Rabbis Ask Bush to Free Pollard

J4JP and JTA Release - September 29, 2003

A delegation of rabbis representing various unrelated Jewish organizations met with President Bush in the White House on Monday, immediately following Rosh Ha'Shana, the Jewish New Year. Two of the participants made appeals to the President on behalf of the Jewish community to free Jonathan Pollard.

During a question and answer session, Rabbi Ilan Feldman, rabbi of the Beth Jacob Congregation of Atlanta Ga., addressed the President and expressed the concern of the Jewish community for the plight of Jonathan Pollard. He pointed out that Jonathan is serving the longest harshest sentence of any person in the United States convicted of a similar offense. Feldman said that for Jews the world over this time of year is one of introspection and contrition, a time that we all pray for Heavenly mercy and forgiveness. He asked that the President show similar consideration to the Jewish Community by releasing Jonathan Pollard now and sending him home to Israel. The President appeared to be listening carefully, but made no commitment.

Minutes after Rabbi Feldman made this appeal, Rabbi Steven Pruzanski, rabbi of Congregation Bnai Yeshurun of Teaneck NJ, was recognized to speak. He thanked the President and then went on to say that he would like to echo the words of his colleague, Rabbi Feldman, in expressing the concern of the Jewish community for Jonathan Pollard and the sincere hope of all that the President will release Jonathan in time to spend the remainder of the holidays at home in Israel with his wife.

Justice4JP has learned that Rabbi Feldman's principled remarks to the President about Jonathan Pollard are all the more admirable in face of opposition to raising the issue that existed within the rabbinic delegation itself prior to the meeting. At least one prominent colleague from another orthodox organization lobbied hard before the meeting to prevent the group from raising the Pollard issue at all. He repeated the behind-the-scenes posture of the Conference of Presidents of Major Jewish Organizations and insisted that "bringing up Pollard is wasting the opportunity; the President is not going to do anything for Pollard, so let's not even mention him".

Rabbi Feldman's plan to raise the Pollard issue was unanimously accepted when he asked his colleagues: "When the day comes that I have to face Esther Pollard, and she asks me what could possibly have been more important to raise with the President, than the fate of her husband, what should I tell her? His question was met with dead silence, and his plan to raise the issue with the President was adopted. Rabbi Pruzanski was not a part of this exchange. His personal initiative to get up and strengthen of Rabbi Feldman's comments to the President was deeply appreciated by all.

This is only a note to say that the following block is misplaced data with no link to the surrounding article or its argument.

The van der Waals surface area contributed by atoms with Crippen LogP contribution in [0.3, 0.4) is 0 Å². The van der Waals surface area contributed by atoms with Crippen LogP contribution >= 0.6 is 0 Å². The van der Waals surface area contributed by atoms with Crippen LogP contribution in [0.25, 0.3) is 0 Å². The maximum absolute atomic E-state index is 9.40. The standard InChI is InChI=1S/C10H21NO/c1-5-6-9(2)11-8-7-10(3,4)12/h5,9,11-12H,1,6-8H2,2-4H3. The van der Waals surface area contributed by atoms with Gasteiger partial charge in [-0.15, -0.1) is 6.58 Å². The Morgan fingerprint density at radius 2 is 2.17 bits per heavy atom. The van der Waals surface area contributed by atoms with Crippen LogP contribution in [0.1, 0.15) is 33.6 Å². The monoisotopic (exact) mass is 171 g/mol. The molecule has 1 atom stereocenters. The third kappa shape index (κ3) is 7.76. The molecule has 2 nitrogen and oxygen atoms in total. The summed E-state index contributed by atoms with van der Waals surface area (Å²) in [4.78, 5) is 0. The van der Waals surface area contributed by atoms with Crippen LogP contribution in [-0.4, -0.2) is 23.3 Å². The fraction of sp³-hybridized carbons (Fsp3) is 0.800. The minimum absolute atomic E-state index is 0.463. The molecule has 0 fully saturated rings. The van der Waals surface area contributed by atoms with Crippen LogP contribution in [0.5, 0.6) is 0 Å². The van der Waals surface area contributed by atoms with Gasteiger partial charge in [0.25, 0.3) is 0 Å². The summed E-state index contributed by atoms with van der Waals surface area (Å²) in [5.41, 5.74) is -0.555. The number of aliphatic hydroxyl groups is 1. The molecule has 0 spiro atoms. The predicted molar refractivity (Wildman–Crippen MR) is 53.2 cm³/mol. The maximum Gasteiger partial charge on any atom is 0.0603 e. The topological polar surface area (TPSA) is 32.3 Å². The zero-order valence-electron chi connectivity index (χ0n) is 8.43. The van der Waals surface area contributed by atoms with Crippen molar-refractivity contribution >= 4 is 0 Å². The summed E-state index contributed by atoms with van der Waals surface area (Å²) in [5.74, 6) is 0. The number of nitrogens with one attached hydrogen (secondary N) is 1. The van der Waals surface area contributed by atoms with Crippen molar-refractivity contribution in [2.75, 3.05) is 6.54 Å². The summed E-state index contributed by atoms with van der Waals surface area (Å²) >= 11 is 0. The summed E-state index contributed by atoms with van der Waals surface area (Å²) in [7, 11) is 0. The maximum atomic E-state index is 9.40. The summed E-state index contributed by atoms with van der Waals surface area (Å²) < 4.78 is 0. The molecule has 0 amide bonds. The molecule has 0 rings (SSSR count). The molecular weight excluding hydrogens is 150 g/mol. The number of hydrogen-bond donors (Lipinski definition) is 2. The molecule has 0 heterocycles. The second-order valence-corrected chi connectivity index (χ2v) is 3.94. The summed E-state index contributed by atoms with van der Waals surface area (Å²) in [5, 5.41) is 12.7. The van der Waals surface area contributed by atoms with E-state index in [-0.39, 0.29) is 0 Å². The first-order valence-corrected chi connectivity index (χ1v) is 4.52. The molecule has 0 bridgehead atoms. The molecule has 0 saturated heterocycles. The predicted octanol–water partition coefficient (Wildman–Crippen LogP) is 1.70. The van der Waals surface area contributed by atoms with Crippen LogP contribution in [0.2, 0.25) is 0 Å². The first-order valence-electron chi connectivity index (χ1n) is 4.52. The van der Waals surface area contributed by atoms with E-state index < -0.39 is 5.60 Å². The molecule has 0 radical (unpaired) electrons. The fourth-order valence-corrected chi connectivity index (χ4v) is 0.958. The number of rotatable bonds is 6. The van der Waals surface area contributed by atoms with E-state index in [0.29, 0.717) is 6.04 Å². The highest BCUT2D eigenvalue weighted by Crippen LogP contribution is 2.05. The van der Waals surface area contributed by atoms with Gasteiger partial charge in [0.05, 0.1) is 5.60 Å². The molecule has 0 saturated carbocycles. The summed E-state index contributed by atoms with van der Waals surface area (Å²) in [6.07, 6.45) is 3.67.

Below is the JTA's account of the meeting.

Bush Meets Rabbis - JTA - September 29, 2003

President Bush told U.S. rabbis that a "simple formula" exists for judging the new Palestinian leadership. Speaking to 15 rabbis in the White House on Monday, 09/28/03. Bush said that the United States would deal with new Palestinian leaders if they dismantle terrorist groups and fight terrorism. Until then, he said, "everything's on hold," according to Rabbi Steven Pruzanski of Teaneck, N.J., and others who attended the meeting. Bush said he supported Israel's security fence along the border with the West Bank, as long as its route does not preclude later territorial negotiations between Israel and the Palestinians.

Bush said he would look into the plight of Jonathan Pollard, but made no comments about the chances of a pardon for the former Navy intelligence officer serving a life sentence for spying for Israel. Pruzanski said Bush twice became emotional during the hour-long meeting - once while discussing his recent trip to the site of the Auschwitz death camp and once when he acknowledged that people pray for him.